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"The business model of Wall Street is fraud," Mr Sanders asserted during Thursday night's debate. "I believe that corruption is rampant."

It's part of his standard stump speech, and it's perhaps notable that while such assertions likely cause conservatives to cringe - and the 55% of Americans who own stocks to raise an eyebrow - Mrs Clinton did not so much as challenge Mr Sanders as say he doesn't go far enough.

"I care deeply about this because just like you I have met so many people who had their life savings wiped out, who lost their homes, who are barely back with their heads above water," she said. She then went on to say that she has a more comprehensive plan to address the financial industry's excesses.

Take-away: There's been some concern among Democrats that a protracted fight against Mr Sanders will push Mrs Clinton too far to the left, making her an easier target if she wins the nomination and faces off against a Republican in the autumn. Moments like this make that possibility seem increasingly likely.

Does the 2003 Iraq vote still matter?

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When the subject of the debate turned to foreign policy, Mrs Clinton - who was often on the defensive during the first 45 minutes - seemed on firmer ground.

Several times, when pressed on his foreign policy credentials, Mr Sanders pointed to his vote against authorising the Iraq War in 2003. Mrs Clinton voted for the war - a fact that anti-war Democratic voters did not forget when she ran against Mr Obama in 2008.

It's been 13 years since then, however, and Mrs Clinton was ready with her counter-attack when Mr Sanders cited his vote while talking about current policy in Syria.

"A vote in 2003 is not a plan to defeat ISIS [so-called Islamic State]," she said. "We have to look at the threats that we face right now, and we have to be prepared to take them on and defeat them."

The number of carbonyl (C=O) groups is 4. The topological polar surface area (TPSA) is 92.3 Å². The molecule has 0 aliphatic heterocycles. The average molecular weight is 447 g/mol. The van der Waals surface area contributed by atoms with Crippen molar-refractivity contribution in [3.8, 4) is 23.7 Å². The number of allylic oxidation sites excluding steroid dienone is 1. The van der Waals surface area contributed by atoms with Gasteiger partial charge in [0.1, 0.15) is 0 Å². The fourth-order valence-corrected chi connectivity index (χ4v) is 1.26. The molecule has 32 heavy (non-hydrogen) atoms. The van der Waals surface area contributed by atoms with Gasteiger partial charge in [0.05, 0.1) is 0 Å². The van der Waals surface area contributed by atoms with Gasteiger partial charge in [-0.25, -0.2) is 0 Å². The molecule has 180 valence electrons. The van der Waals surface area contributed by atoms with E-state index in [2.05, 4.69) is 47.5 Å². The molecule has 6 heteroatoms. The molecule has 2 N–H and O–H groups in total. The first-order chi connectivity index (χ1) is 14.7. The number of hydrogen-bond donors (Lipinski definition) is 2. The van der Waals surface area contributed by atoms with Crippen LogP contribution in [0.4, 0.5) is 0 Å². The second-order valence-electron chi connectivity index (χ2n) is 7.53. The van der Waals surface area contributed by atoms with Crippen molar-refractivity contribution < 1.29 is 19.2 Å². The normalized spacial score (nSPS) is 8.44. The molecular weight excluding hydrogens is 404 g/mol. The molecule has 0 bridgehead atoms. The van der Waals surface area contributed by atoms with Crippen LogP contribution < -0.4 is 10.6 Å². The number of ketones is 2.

Mr Sanders again turned to the war vote when pressed on his lack of foreign policy experience, saying it showed he had good judgement. Mrs Clinton again was quick with a response.

"When it comes to judgement, having run a hard race against Senator Obama at the time, he turned to me to be secretary of state," she said.

Take-away: Mr Sanders likely benefitted from the fact that this exchange happened well into the debate, when the attention of viewers may have been flagging. And it's clear at this point that, unlike Republican voters, most Democrats are more concerned with economic interests than foreign policy.

What about those "damned emails"?

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Time and time again Mrs Clinton has stumbled when questioned about her use of a private email server while secretary of state and the possible security vulnerabilities such a set-up may have created.

This time, however, Mrs Clinton had a new response - thanks to revelations that Colin Powell, secretary of state under Republican George W Bush, also received emails that were later deemed classified on his private email.

"I agree completely with Secretary Powell, who said today this is an absurdity," she said. "And so I think the American people will know it's an absurdity."

She painted the entire email scandal as a Republican attempt to derail her presidential bid - and Mr Sanders, who last week had said the situation was a "serious issue", seemed to back off.

"The secretary probably doesn't know that there's not a day that goes by when I am not asked to attack her on that issue, and I have refrained from doing that and I will continue to refrain from doing that," he said.

Take-away: Mrs Clinton said she was "100% confident" that nothing would come of the government investigation into her handling of classified material on her private email server. She may have a well-honed response now, but if circumstances change, it could prove her undoing.

Hillary Clinton's emails: What's the deal?